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[Video Blog] How to Speak Like a TED Talker Part 2: Information Architecture

Ginger Leadership Communications

The second part of a 5 part video series to teach you how to speak like a TED Talker. This video looks at Information Architecture in writing a speechhow to design the structure of a speech & edit your material to give the maximum power.

This is the second in a video mini series celebrating the launch of my three day training programme “Speak Like a TED Talker

Here I’ll talk about the second – that’s Information Archtitecture, or the skill of editing all your possible speech content down into one 20 minute speech (or shorter)

Many public speakers are tempted to try and ‘give as much value as possible’ when they are writing a speech, which means cramming far too many ideas in, or trying to tell the audience everything they know in that time.

If you think about it from the perspective of the audience, they want two things from your choices in writing a speech:

They want your information to be Valuable and Vivid.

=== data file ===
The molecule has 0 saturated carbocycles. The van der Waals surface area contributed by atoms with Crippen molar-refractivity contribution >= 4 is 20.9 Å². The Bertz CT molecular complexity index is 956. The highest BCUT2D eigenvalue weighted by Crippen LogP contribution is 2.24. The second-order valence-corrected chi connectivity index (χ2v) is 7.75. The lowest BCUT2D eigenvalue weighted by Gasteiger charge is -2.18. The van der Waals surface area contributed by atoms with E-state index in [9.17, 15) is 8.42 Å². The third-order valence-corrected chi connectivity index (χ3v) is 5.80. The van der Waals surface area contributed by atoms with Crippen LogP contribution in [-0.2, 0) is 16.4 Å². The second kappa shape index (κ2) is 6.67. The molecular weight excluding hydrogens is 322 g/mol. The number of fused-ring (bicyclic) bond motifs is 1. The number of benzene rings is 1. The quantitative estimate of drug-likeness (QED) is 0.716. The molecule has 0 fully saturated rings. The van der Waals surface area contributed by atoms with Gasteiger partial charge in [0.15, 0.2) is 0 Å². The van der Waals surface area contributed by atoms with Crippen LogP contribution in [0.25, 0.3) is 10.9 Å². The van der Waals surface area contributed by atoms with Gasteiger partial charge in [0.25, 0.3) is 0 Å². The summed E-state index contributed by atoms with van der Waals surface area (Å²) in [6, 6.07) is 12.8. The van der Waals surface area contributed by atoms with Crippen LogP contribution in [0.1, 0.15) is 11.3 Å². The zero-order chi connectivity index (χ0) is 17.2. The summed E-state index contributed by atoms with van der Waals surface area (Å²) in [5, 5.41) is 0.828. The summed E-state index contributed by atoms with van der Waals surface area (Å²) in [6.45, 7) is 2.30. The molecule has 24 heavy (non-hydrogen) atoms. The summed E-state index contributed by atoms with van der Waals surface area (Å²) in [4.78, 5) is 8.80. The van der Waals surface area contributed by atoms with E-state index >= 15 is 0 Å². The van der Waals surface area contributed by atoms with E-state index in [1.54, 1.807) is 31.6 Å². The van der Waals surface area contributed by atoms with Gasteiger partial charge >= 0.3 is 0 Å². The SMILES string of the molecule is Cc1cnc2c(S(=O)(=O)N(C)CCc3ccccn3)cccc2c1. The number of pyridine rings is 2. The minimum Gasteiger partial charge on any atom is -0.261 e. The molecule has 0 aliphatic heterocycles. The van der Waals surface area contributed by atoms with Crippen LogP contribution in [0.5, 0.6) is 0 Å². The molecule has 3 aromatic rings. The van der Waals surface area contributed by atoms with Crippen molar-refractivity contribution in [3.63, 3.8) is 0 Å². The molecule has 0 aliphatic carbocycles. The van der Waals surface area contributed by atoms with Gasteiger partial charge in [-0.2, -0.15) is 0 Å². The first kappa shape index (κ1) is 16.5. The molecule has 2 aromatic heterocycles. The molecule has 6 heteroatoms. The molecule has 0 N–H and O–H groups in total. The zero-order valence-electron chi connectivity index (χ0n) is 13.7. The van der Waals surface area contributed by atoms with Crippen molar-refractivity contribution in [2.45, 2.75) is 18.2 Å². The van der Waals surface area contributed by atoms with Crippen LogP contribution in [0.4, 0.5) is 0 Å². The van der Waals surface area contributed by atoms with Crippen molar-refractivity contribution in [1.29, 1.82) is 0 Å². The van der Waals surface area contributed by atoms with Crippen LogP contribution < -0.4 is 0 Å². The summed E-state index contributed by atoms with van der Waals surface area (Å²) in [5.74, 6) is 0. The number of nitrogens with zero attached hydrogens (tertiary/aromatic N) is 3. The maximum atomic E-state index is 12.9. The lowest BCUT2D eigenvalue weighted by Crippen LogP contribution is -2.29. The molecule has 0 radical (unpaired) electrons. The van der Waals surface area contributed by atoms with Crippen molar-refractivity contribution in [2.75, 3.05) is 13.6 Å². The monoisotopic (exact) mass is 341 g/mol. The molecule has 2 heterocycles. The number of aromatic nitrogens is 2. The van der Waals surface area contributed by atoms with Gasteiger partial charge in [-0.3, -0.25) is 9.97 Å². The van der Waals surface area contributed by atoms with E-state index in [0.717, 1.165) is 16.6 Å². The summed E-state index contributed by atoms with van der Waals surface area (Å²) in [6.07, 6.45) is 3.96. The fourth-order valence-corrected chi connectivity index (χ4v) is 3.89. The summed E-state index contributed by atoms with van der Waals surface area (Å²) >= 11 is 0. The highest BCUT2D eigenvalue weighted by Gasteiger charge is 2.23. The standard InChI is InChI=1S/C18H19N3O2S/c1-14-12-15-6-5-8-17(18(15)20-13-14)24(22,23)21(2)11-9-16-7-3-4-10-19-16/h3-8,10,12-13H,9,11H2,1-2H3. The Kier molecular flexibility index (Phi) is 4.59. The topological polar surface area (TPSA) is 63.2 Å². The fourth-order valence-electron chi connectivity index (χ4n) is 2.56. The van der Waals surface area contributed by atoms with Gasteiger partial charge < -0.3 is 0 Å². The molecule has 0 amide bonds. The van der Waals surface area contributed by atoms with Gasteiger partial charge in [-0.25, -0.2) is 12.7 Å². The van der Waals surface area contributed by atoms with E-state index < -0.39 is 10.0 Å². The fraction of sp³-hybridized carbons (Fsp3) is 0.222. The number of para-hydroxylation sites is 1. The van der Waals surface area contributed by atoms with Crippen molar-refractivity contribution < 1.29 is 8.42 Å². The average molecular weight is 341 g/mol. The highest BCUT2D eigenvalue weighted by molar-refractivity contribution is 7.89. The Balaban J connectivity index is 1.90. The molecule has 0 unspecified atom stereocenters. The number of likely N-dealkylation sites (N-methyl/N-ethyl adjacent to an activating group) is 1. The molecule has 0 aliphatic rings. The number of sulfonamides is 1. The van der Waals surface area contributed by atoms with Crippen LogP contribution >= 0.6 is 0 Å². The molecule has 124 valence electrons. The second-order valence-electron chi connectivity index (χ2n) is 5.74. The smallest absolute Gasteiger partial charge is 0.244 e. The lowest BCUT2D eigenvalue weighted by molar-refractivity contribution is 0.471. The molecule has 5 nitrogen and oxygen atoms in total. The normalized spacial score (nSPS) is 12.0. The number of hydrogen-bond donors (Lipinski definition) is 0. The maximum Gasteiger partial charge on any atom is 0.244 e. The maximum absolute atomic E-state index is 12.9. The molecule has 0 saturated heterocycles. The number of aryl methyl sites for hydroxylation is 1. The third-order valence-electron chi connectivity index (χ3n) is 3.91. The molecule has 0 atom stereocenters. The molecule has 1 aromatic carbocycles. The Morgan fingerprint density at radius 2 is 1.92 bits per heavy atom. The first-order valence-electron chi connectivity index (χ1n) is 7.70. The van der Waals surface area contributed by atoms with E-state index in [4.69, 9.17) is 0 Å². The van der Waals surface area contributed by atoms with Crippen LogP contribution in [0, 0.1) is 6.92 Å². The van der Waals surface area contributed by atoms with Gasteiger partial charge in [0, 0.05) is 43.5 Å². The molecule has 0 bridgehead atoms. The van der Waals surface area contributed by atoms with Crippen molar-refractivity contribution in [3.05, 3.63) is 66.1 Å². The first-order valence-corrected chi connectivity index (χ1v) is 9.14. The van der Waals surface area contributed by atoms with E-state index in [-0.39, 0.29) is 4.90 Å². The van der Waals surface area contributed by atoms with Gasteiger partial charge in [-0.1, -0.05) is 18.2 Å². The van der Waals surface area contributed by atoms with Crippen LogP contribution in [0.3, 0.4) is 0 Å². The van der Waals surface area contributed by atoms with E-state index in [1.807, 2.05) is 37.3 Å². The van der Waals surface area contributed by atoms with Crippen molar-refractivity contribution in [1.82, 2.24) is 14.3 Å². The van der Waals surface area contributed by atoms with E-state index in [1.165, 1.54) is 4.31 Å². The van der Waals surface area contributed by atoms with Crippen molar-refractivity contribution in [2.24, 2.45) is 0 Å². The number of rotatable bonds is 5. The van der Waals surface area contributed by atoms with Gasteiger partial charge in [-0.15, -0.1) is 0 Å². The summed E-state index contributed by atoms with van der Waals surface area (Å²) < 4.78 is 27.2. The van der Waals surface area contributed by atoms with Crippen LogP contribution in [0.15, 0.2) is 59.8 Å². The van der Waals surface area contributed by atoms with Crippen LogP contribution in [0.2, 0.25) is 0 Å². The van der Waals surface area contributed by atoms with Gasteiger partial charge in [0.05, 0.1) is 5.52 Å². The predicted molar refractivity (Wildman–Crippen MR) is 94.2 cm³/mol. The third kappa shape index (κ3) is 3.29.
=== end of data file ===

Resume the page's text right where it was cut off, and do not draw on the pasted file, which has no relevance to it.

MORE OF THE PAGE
Think about a fine meal at a restaurant. Value there is a coherent meal of chargrilled tuna steak on sautéed spinach, not tiger prawns, chicken pie, macaroni cheese, pizza and caviar all thrown together on one plate.

By giving value, you’re offering one beautiful public speaking dish for your audience to enjoy. Nobody takes that to mean you can’t cook anything else. Select the information about your subject matter for your speech that’s surprising, that your audience didn’t know already and that feels useful.

And Vivid means the colours, the flavours and the smells of your dish. If you’ve ever lost your sense of smell you’ll know how it affects your enjoyment of food. The same goes for public speaking that fails to stimulate the senses.

Write your speech with pieces of information or bits of a story that make your audience feel that makes them smell, that makes them taste. Make them ‘ooh’ in delight or ‘eek’ in disgust. Make them laugh, make them gasp, make them angry.

This is how you write and edit a speech. Any information that is Valuable and Vivid, goes onto the ‘yes’ pile and any that isn’t, even if you think it’s good, you can save for another day.

And from the ‘yes’ pile, start to write a speech that makes sense, that’s exciting, that’s captivating.

In the next video in this mini series on speaking like a TED talker, we’ll look at the third competency of the greatest TED talkers – Innovation.

Ginger Leadership Communications

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